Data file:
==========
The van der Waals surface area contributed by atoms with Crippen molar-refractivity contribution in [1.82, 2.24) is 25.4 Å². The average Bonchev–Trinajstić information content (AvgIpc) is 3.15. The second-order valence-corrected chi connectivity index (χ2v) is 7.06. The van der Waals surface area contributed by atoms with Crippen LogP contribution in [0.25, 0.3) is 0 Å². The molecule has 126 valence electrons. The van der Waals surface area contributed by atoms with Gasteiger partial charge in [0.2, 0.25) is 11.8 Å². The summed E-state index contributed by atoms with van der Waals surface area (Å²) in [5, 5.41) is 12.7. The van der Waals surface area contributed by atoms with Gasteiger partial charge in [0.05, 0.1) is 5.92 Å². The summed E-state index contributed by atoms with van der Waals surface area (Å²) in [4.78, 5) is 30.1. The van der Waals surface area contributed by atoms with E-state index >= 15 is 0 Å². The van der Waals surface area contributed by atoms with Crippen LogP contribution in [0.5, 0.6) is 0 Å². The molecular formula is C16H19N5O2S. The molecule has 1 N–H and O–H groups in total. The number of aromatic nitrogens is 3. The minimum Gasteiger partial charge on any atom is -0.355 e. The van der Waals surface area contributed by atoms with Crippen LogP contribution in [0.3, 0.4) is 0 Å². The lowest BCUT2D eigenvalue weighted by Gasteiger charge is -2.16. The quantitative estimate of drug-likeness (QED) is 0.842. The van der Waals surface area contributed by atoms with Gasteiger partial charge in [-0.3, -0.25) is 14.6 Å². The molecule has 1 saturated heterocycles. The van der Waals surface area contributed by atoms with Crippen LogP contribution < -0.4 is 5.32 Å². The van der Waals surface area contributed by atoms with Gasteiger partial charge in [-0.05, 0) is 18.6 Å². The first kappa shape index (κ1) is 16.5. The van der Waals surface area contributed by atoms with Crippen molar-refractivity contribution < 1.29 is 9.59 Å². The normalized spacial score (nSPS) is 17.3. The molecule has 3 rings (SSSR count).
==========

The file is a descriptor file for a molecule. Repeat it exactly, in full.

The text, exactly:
The van der Waals surface area contributed by atoms with Crippen molar-refractivity contribution in [1.82, 2.24) is 25.4 Å². The average Bonchev–Trinajstić information content (AvgIpc) is 3.15. The second-order valence-corrected chi connectivity index (χ2v) is 7.06. The van der Waals surface area contributed by atoms with Crippen LogP contribution in [0.25, 0.3) is 0 Å². The molecule has 126 valence electrons. The van der Waals surface area contributed by atoms with Gasteiger partial charge in [0.2, 0.25) is 11.8 Å². The summed E-state index contributed by atoms with van der Waals surface area (Å²) in [5, 5.41) is 12.7. The van der Waals surface area contributed by atoms with Gasteiger partial charge in [0.05, 0.1) is 5.92 Å². The summed E-state index contributed by atoms with van der Waals surface area (Å²) in [4.78, 5) is 30.1. The van der Waals surface area contributed by atoms with E-state index >= 15 is 0 Å². The van der Waals surface area contributed by atoms with Crippen LogP contribution in [0.5, 0.6) is 0 Å². The molecular formula is C16H19N5O2S. The molecule has 1 N–H and O–H groups in total. The number of aromatic nitrogens is 3. The minimum Gasteiger partial charge on any atom is -0.355 e. The van der Waals surface area contributed by atoms with Crippen LogP contribution in [0.3, 0.4) is 0 Å². The lowest BCUT2D eigenvalue weighted by Gasteiger charge is -2.16. The quantitative estimate of drug-likeness (QED) is 0.842. The van der Waals surface area contributed by atoms with Gasteiger partial charge in [-0.3, -0.25) is 14.6 Å². The molecule has 1 saturated heterocycles. The van der Waals surface area contributed by atoms with Crippen LogP contribution < -0.4 is 5.32 Å². The van der Waals surface area contributed by atoms with Gasteiger partial charge in [-0.05, 0) is 18.6 Å². The first kappa shape index (κ1) is 16.5. The van der Waals surface area contributed by atoms with Crippen molar-refractivity contribution < 1.29 is 9.59 Å². The normalized spacial score (nSPS) is 17.3. The molecule has 3 rings (SSSR count).